Mobarak sees data as the key to being able to understand whether to scale back lockdown measures. In particular, Mobarak sees migration links as vital. Being able to identify those who have returned from elsewhere is helpful, as this is strongly predictive of whether the disease is going to emerge and spread in certain areas. For example, Mobarak looked at disembarkation cards to see where people returning to Bangladesh had travelled from and whether it linked with anywhere the disease was particularly prevalent. Based on this information, the government can look at addresses, so it can see districts and sub-districts and where the virus was present.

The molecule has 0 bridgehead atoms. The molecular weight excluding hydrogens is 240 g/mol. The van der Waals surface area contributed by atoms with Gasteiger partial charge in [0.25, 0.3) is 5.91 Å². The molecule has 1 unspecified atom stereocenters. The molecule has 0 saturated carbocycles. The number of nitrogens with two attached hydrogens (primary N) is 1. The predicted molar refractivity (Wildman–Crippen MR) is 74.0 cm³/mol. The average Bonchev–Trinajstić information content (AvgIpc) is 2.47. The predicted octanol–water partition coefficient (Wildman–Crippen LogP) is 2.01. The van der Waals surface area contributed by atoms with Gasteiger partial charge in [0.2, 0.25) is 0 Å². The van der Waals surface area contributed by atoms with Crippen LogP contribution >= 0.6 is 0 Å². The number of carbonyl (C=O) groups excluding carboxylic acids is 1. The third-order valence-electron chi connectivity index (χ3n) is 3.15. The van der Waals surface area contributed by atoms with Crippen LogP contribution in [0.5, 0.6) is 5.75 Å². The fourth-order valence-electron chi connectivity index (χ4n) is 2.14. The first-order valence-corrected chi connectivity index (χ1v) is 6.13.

Similarly, migration permits enable the government to create a risk exposure index based on where permits have been awarded over the last decade and for which country. These methods of measurement are important as Bangladesh does not have extensive testing facilities, so they were able to compare the exposure index against where distress is highest, which correlated well. By also looking at data from telecoms service providers, Mobarak’s research can be used to create a countrywide indices of sub-district to sub-district movement, which tracks the spread of the virus. Mobarak thinks this approach could be used by different countries based on their exposure index, which would allow the WHO and other multilateral partners to identify the countries at greatest risk during the pandemic and implement policies that are tailored to their specific circumstances.
The ‘new poor’ need to be identified and supported urgently